Wednesday, 28 January 2015

Trend Watch: Fitness Technology for Kids

New Year's Resolution: Get the kids off the couch.

As parents, many of the goals we have for ourselves are also goals we have for our children. However, we can more easily guide our children towards success, at times, because we are external motivators and can impose restrictions, encourage, and/or simplify processes for them. For example, in the case of healthy eating we simplify by choosing the right foods and serving them at proper meal and snack times, we encourage by rewarding good eating habits, and we restrict by limiting how many sugary treats they are allowed. When it comes to our own goals, there is no such all-in-one success coach. This is part of the reason fitness technology has become so popular in the adult fitness market. Things like Fitbit or the Wii balance board make it easier to track progress, to get motivated, and to work towards milestones. For certain personality types, these are the ultimate trainers. 

Based on the popularity of these products, and in response to a growing childhood obesity epidemic, companies have been creating fitness tech for children in hopes of expanding the market. I’m not totally on board with this type of motivation for children, and believe there are healthier, more sustainable ways to encourage activity, but let’s take a closer look at this current new trend.

Leapfrog LeapBand

By now, we’re all familiar with the Fitbit and its competitors - small, wearable fitness tracking technology that adults sport on their wrists and use to track their activity levels, sleep patterns, and fitness goals. With different apps, Fitbit users can share their step counts and activity successes with other users; encouraging healthy competition against their own daily best and that of their friends. These tiny, technological personal trainers aren't for everyone, but I can see the merit of using one of these relatively inexpensive pieces of wearable technology to train for a marathon or keep yourself on track when trying to get fit.

Based on the omnipresence of this product, LeapFrog has created the LeapBand a version for children. Chalked up with parental controls (to limit class time and night time use), these wrist accessories encourage kids to complete physical activities using games, points, and rewards.

XBox Kinect

With the popularity of video games, there is a lot of talk about the gamification. This is, essentially, using the theories and structures of video games outside of the gaming world. It can be used for anything from teaching a child to read to, in this case, encouraging physical activity. For this trend the sensor technology sold alongside video game consoles, like the XBox Kinect or the Nintendo Wii, is an easy sell. Kids mimic the movement of different sports, like tennis or soccer, from the comfort of their own homes, racking up points and watching the rewards on screen. These are somewhat physically demanding video gaming experiences (unless the child figures out how to manipulate the controller to get the points without following through on the full movement).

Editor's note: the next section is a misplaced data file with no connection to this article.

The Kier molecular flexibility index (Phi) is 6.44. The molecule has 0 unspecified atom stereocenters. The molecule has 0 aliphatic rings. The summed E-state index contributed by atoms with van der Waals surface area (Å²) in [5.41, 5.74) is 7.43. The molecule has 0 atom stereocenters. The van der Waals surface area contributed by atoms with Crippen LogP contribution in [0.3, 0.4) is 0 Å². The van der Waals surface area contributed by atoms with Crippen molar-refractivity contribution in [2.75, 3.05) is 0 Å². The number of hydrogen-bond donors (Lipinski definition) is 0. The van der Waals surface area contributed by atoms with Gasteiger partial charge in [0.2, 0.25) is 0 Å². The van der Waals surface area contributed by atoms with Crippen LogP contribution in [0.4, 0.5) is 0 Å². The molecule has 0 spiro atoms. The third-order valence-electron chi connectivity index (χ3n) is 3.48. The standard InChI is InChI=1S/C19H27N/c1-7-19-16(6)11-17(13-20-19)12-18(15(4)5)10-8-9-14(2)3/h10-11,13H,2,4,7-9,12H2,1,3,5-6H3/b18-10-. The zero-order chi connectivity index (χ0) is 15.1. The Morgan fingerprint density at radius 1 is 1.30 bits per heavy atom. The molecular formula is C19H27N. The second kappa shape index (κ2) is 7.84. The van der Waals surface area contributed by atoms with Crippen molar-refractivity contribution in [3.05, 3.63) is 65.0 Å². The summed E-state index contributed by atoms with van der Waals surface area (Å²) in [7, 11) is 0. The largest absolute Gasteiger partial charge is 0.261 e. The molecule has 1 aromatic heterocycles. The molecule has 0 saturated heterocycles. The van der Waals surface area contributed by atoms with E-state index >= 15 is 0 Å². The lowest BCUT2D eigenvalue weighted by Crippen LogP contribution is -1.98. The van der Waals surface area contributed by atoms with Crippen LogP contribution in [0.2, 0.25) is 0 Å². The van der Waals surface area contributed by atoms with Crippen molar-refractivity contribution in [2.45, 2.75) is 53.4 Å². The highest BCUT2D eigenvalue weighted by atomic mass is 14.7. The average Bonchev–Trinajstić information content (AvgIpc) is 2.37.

There are 2 reasons I can gauge that these products have been created:

Technological Awareness. Children are early adopters of technology who are showing interest in their parent’s Fitbits and (just like their parents) they enjoy the satisfaction of completing a challenge, the delight of playing games, and the act of tracking successes.

Childhood Obesity. The Canadian Government released statistics that tell us that “close to one third (31.5%) of 5- to 17-year-olds, an estimated 1.6 million, were classified as overweight (19.8%) or obese (11.7%) in 2009 to 2011” and the obesity percentage was three times higher in boys than girls (19.5% vs.6.3%).

Despite the potential for health improvements in children, I have many questions about the effectiveness of this trend. Most importantly: do these products send the right message about fitness and health to children or are we already making compromises this young?

But also: Do they have the power to sustain children's attention for the long run? Adults using Fitbit are self-motivated. A Fitbit tracks your daily activity (how many steps you took, how far you walked, etc) but expects the user to make the decision to workout and set goals for themselves. For children, the LeapBand games may become tiresome or repetitive and if children aren't learning to be fit for fitness sake, will their enthusiasm wane? Are children actually associating this with strengthening their bodies and staying healthy, or do they view it as a video game that is easily replaced by another pastime?

It is essential to get kids up and moving, and if this is the only way to inspire activity, then I support it, but I have to think that we can better encourage healthy habits by modelling for our children, introducing them to various activities, and prioritizing getting outside and moving. And, remember that there are options beyond the obvious team sports, dance lessons, hiking clubs, family Zumba classes at the Y. Finding what inspires your child to want to move for the sake of fitness may take a bit of trial and error but it will benefit them for a lifetime.

What do you think about fitness technology for kids? What works for your family?

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